In a laboratory in the heart of Adelaide, researchers are working to find a way to stop, or at least slow, the progression of Parkinson’s disease – and they’ve some promising signs.
Leading the work is neurobiologist Cedric Bardy, a French national, whose area of expertise lies in human neural stem-cell models. At the centre of the work at SAHMRI is the hi-tech reprogramming of skin cells to mirror brain tissue, so researchers can better understand what is going on in the brains of people with conditions such as Parkinson’s and dementia.
“We can’t just go into a person’s brain and take a biopsy and study it so, instead, we’re reprogramming skin cells into stem cells,” Dr Bardy says. “From there we can create any type of tissue, including live human brain tissue.
“We’ve these amazing tools where we can look at the intricate function of brain cells (and how) they communicate with each other within a neural circuit that resembles the human brain. The details we can access by growing brains in a test tube are unlimited and might be the key to discovering better treatments for brain disorders. We’re comparing the live brain tissues from people with Parkinson’s to those without the disease to understand what the differences are.”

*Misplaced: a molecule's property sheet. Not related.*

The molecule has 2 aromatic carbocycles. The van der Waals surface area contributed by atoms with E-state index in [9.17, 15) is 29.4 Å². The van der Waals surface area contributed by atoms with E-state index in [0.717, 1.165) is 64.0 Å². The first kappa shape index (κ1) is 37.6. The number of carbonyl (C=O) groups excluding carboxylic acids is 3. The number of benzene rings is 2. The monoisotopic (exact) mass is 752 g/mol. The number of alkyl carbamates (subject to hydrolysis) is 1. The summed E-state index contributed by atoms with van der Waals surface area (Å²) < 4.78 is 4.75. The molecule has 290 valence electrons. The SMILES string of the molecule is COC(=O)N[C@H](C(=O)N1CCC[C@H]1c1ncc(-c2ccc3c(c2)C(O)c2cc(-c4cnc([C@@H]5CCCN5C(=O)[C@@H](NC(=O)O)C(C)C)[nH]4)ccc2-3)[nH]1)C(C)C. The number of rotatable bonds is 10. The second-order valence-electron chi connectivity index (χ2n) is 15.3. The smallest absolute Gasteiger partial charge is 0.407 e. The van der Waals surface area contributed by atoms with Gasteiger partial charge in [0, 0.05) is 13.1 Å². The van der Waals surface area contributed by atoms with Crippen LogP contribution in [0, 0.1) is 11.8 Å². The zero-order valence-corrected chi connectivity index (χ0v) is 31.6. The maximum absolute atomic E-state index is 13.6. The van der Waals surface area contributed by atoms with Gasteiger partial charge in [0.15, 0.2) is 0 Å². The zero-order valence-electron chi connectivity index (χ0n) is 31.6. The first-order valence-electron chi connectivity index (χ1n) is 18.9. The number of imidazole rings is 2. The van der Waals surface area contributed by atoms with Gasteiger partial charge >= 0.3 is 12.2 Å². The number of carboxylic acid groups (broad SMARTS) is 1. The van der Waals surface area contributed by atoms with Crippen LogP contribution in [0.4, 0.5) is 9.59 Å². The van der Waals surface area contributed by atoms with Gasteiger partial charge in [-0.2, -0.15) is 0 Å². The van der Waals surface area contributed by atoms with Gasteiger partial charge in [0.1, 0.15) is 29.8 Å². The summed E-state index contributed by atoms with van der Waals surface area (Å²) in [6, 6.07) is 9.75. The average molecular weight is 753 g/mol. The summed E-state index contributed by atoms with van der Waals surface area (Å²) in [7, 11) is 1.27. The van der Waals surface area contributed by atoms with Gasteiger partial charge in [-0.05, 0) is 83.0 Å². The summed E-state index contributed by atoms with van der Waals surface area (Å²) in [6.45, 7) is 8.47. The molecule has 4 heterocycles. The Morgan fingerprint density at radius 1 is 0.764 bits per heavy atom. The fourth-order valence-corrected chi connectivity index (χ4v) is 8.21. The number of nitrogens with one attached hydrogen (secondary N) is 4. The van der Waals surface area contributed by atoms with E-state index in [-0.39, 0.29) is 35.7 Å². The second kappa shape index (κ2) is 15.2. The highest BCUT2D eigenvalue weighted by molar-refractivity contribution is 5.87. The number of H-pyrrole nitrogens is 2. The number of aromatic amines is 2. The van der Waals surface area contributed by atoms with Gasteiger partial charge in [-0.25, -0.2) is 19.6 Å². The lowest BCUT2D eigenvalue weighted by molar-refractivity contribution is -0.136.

Dr Bardy says the hope is to find a way to slow or stop the progression of the disease – his team is concentrating on protecting the brain cells that are still functioning before the disease kills them.
“While there is currently no cure, there are treatments to manage the symptoms but the degeneration keeps going on in the background,” he says. “Our aim is to stop or slow down that process and give people affected by Parkinson’s extra years of quality life.”
Dr Bardy says researchers remain hopeful of a breakthrough and there is good cause to be optimistic. “We’ve been working on this project for about a year and there are some exciting aspects to it,” he says. “For example, we’ve noticed the energy levels in cells taken from patients with Parkinson’s disease drop much quicker than those from healthy subjects of the same age. So we are trying to come up with new and creative ways to restore the energy in those cells.”
This story was reproduced with permission from The Advertiser.